By: Hannah O. Brown, Graduate Student in the UF IFAS School of Natural Resources and Environment and UF IFAS NCBS/Florida Sea Grant Fellow

Oysters are important but threatened

You can’t spend any real time in North Florida without getting invited to an oyster roast. Growing up just outside of Fernandina Beach, my family’s traditions centered around oysters—from oyster dressing on the Thanksgiving table to shucking shells raw in the backyard of my grandparent’s house. Oysters were always important for me culturally, but it wasn’t until later that I learned of how integral they are for Florida’s estuaries and the fisheries that depend on them.

Oyster beds off of the coast of Cedar Key, Florida. Seafood, fishing, Gulf of Mexico. UF/IFAS Photo by Tyler Jones. that depend on them.

Oyster reefs are one of the most at risk ecosystems on the planet. An estimated 85 percent of oyster populations have been lost globally in recent decades, and Florida’s Nature Coast saw a 66 percent net loss of oyster reef area from 1982 to 2011—a total of 125 hectares. As oyster reefs disappear, so do the multitude of ecosystem services that this resource offers. That means less protection from erosion, more decaying material, bacteria and contaminants in estuarine waters, and less habitat for commercially important fish. The culture and lifestyle of many coastal towns who rely on oyster harvesting are also at risk.

How can oyster restoration work for everyone?

Apalachicola, for example, is a historically recognized oyster estuary that has experienced drastic reef declines in recent years. Luckily, many researchers and natural resource managers have recognized the decline of oyster reefs as a significant problem and have embarked on oyster restoration projects to try and keep Florida’s estuaries in balance. Managing oyster reefs is a difficult task, however, when all of the interests of those who rely on oysters are considered and accounted for. My research focuses on how those who rely on oysters can work together to preserve the resource in a way that works for everyone, not just those who have the power to set regulations.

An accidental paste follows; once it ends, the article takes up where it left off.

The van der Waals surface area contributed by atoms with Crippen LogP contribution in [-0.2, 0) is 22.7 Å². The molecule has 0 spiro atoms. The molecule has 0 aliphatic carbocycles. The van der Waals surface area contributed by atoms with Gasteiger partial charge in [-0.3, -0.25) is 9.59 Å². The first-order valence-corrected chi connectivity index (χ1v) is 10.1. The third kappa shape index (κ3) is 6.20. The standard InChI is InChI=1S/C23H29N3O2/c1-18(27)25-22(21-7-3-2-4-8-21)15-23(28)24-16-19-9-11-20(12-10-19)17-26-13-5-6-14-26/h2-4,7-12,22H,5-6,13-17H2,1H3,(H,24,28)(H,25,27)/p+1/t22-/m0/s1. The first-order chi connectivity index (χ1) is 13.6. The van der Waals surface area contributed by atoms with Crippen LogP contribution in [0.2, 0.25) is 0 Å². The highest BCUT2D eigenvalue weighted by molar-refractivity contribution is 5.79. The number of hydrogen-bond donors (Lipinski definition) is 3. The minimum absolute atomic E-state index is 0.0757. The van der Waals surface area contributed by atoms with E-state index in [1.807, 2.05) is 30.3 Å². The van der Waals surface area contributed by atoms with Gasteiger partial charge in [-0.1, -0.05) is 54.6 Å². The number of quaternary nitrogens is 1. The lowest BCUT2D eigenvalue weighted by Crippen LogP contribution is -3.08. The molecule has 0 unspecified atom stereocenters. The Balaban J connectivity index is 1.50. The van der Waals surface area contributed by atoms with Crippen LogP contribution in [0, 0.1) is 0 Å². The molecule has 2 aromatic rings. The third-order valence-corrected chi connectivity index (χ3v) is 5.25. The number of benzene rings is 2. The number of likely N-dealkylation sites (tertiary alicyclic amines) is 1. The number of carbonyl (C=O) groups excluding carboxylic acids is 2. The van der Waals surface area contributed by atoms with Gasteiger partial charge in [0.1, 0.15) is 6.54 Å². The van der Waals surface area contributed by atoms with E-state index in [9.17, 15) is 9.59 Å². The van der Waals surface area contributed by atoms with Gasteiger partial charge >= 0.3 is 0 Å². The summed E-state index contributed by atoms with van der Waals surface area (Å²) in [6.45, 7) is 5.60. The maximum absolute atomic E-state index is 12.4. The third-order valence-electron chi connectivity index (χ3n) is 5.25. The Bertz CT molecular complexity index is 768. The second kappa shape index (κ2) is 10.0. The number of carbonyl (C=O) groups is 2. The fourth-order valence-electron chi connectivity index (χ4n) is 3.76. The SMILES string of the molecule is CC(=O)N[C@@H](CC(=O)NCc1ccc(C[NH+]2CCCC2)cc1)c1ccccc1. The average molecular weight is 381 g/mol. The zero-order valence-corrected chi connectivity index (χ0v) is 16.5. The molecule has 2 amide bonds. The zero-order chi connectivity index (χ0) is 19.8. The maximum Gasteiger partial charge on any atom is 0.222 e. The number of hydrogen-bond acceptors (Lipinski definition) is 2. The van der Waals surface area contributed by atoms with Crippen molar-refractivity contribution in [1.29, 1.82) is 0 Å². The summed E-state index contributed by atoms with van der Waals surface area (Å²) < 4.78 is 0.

Through a series of four studies, I will look at the social science of oyster restoration on the Gulf Coast—from the ways newspapers tell oyster restoration stories to how people with different priorities work together to plan, construct and manage restored reefs. I plan to collect data from restoration projects in all five Gulf states, and to make connections with the diverse groups of people that live and work in the Gulf’s estuaries. Funding from the UF IFAS Nature Coast Biological Station and Florida Sea Grant has made this project possible, supporting my travel, equipment and other research expenses. The end goal of this project is to help inform future restoration initiatives on the ways that they can better collaborate between diverse groups by including a variety of perspectives to help inform management decisions from start to finish.